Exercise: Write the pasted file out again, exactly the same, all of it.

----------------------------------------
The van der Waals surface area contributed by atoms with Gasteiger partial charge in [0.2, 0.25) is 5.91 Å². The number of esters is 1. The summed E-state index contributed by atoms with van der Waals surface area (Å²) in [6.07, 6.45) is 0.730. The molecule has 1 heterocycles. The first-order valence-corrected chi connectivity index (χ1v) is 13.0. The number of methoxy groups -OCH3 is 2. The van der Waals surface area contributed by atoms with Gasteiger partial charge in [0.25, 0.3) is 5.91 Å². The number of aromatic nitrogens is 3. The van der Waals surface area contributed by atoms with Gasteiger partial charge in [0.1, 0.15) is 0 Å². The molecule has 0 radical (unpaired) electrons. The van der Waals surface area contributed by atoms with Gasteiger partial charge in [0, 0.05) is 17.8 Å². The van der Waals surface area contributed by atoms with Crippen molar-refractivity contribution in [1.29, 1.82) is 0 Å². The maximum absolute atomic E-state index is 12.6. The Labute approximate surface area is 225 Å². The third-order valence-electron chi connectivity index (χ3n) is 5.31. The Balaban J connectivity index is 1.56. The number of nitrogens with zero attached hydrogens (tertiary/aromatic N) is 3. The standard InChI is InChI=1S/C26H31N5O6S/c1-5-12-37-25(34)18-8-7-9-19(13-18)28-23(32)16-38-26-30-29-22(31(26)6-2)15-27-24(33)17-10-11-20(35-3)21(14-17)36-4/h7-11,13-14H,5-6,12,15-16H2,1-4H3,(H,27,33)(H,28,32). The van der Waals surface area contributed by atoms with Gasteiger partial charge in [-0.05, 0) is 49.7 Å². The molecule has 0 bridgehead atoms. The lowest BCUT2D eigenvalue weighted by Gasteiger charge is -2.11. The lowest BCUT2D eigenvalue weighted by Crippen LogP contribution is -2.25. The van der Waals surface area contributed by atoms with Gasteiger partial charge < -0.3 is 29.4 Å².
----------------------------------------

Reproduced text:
The van der Waals surface area contributed by atoms with Gasteiger partial charge in [0.2, 0.25) is 5.91 Å². The number of esters is 1. The summed E-state index contributed by atoms with van der Waals surface area (Å²) in [6.07, 6.45) is 0.730. The molecule has 1 heterocycles. The first-order valence-corrected chi connectivity index (χ1v) is 13.0. The number of methoxy groups -OCH3 is 2. The van der Waals surface area contributed by atoms with Gasteiger partial charge in [0.25, 0.3) is 5.91 Å². The number of aromatic nitrogens is 3. The van der Waals surface area contributed by atoms with Gasteiger partial charge in [0.1, 0.15) is 0 Å². The molecule has 0 radical (unpaired) electrons. The van der Waals surface area contributed by atoms with Gasteiger partial charge in [0, 0.05) is 17.8 Å². The van der Waals surface area contributed by atoms with Crippen molar-refractivity contribution in [1.29, 1.82) is 0 Å². The maximum absolute atomic E-state index is 12.6. The Labute approximate surface area is 225 Å². The third-order valence-electron chi connectivity index (χ3n) is 5.31. The Balaban J connectivity index is 1.56. The number of nitrogens with zero attached hydrogens (tertiary/aromatic N) is 3. The standard InChI is InChI=1S/C26H31N5O6S/c1-5-12-37-25(34)18-8-7-9-19(13-18)28-23(32)16-38-26-30-29-22(31(26)6-2)15-27-24(33)17-10-11-20(35-3)21(14-17)36-4/h7-11,13-14H,5-6,12,15-16H2,1-4H3,(H,27,33)(H,28,32). The van der Waals surface area contributed by atoms with Gasteiger partial charge in [-0.05, 0) is 49.7 Å². The molecule has 0 bridgehead atoms. The lowest BCUT2D eigenvalue weighted by Gasteiger charge is -2.11. The lowest BCUT2D eigenvalue weighted by Crippen LogP contribution is -2.25. The van der Waals surface area contributed by atoms with Gasteiger partial charge < -0.3 is 29.4 Å².